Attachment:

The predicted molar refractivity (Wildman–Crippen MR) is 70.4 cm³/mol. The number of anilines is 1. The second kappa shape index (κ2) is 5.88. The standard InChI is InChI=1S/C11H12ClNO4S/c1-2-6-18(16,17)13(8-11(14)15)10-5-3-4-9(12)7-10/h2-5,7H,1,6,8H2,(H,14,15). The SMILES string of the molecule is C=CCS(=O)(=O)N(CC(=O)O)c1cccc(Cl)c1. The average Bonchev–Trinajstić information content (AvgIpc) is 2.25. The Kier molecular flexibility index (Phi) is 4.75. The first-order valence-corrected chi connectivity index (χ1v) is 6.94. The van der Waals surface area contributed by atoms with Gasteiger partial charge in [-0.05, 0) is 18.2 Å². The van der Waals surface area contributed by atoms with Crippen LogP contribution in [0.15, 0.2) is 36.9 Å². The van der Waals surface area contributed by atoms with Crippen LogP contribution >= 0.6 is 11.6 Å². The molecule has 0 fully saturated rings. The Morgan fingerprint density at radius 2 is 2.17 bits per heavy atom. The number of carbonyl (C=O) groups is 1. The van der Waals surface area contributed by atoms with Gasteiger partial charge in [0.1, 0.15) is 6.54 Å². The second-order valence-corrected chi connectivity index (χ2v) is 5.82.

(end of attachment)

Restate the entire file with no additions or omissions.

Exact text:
The predicted molar refractivity (Wildman–Crippen MR) is 70.4 cm³/mol. The number of anilines is 1. The second kappa shape index (κ2) is 5.88. The standard InChI is InChI=1S/C11H12ClNO4S/c1-2-6-18(16,17)13(8-11(14)15)10-5-3-4-9(12)7-10/h2-5,7H,1,6,8H2,(H,14,15). The SMILES string of the molecule is C=CCS(=O)(=O)N(CC(=O)O)c1cccc(Cl)c1. The average Bonchev–Trinajstić information content (AvgIpc) is 2.25. The Kier molecular flexibility index (Phi) is 4.75. The first-order valence-corrected chi connectivity index (χ1v) is 6.94. The van der Waals surface area contributed by atoms with Gasteiger partial charge in [-0.05, 0) is 18.2 Å². The van der Waals surface area contributed by atoms with Crippen LogP contribution in [0.15, 0.2) is 36.9 Å². The van der Waals surface area contributed by atoms with Crippen LogP contribution >= 0.6 is 11.6 Å². The molecule has 0 fully saturated rings. The Morgan fingerprint density at radius 2 is 2.17 bits per heavy atom. The number of carbonyl (C=O) groups is 1. The van der Waals surface area contributed by atoms with Gasteiger partial charge in [0.1, 0.15) is 6.54 Å². The second-order valence-corrected chi connectivity index (χ2v) is 5.82.